three months have really just flown past, and now i have with me a crummy certificate telling me that i have ‘graduated’ from the beginner Italian class from my language school, along with a handful of broken italian phrases and a genuine steely determination to speak better italian. =)
i think learning a language is so essentially to understanding another person’s culture, because you start to understand how people think and how they process information. case in point, i was casually commenting to my colleague how i found it interesting they essentially said “take a coffee” and “make a break” because essentially thats how its translated in italian.
language is so powerful because it constrains how one can express oneself — its like how in japanese one becomes ultra polite and starts learning all about kinship and “amae“, or the feeling of contentment one gets when he feels like he is exactly where he needs to be in life. i think in an american context the term would be “underachieving” or “easily contented“.
some other interesting titbits from my 3 months of language course:
- my sis mentioned how certain words are hyper-conscious within one’s culture, citing examples of like freedom and self-expression in an American context. in italy, i seem to be bombarded with words of “lavoro” (work) and “sciopero” (strike), which is a scary reflection of the current sentiments in Italy where unemployment is sky high. and coincidentally, there seems to be a sciopero planned tomorrow. -_-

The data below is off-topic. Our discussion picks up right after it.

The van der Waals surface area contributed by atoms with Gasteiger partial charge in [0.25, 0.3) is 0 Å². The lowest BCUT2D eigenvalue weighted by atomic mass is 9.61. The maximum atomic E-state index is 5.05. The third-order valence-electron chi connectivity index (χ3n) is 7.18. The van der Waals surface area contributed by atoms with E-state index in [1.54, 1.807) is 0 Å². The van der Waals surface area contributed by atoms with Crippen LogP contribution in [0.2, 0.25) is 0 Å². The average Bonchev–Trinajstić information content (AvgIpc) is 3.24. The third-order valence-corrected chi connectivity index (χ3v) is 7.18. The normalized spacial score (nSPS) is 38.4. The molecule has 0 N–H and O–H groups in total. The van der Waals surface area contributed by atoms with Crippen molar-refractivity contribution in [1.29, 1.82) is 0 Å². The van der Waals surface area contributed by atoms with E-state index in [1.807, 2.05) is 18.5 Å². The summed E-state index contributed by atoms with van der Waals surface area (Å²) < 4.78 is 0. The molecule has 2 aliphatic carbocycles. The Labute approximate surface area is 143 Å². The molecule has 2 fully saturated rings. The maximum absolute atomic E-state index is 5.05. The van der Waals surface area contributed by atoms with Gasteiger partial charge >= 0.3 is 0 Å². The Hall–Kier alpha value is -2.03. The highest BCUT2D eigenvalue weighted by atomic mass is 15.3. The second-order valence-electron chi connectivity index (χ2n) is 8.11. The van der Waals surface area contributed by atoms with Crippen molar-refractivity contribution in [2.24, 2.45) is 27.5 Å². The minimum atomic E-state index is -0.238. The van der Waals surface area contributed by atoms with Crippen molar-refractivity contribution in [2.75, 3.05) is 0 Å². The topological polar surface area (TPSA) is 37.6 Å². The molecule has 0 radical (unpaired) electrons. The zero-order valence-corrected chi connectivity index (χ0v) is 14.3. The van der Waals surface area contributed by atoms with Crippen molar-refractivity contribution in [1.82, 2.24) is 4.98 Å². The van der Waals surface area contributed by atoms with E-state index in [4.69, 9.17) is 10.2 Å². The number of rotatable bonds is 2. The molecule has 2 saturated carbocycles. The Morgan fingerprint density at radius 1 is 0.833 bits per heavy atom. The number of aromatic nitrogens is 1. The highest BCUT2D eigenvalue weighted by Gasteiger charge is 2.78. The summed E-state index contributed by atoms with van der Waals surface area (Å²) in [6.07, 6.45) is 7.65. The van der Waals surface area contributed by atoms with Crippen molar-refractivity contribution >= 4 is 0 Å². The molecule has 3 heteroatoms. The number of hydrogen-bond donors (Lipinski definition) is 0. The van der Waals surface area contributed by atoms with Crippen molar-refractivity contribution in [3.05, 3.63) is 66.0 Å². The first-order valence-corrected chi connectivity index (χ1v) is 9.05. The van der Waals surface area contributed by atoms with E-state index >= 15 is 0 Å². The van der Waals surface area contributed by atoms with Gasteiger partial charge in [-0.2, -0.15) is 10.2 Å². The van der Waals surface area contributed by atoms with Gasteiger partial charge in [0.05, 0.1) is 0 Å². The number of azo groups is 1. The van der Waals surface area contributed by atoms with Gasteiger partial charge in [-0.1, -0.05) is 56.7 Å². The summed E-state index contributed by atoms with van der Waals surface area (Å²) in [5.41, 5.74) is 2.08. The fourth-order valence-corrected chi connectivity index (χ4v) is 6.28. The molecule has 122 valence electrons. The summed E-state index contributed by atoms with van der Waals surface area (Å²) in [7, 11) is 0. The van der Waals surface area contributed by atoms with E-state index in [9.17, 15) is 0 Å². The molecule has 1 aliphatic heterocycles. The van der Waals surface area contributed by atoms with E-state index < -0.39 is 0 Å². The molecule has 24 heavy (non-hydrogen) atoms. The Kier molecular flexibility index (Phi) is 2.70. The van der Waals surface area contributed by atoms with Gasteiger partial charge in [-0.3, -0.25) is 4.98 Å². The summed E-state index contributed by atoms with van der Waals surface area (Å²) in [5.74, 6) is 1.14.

- ya know how its wierd when you start frequenting a new place because of class and you tell yourself you will start exploring the nearby area after lessons and find some nice food but it somehow never works out? well, true enough, i ended up rushing home everytime after class to eat near my place and it was only today that i chanced upon a (finally!) healthy salads, sandwiches and fruit juice bar that doesn’t burn a whole through my wallet!
called Fa-Bio, it’s at Via Germanico 43 and sandwiches go for 4 euroes whilst fresh fruit juices go for 2.50 euroes! and what’s cool is that whilst i was there, there was a english-speaking tour guide chattering excitedly to the server (i think tour-guides frequented areas counts as a badge of good-food in its own right) and i was soon involved in the discussion as well, talking about.. well.. how rome is like. =) its gonna be such a waste that i won’t be heading back to the area that often anymore. =(
- and incidentally, the discussion was about the difficulties living in Rome. simply put it, my best advice to expats coming to Rome?
learn. the frigging. language.
then go make italian friends and see all the doors unlock for you. rome doesn’t work by accessing online blogs and recommendations (despite me wishing it would be) but rather through recommendations of friends who frequent so-and-so’s store and knows so-and-so.
yup. that’s the way it works.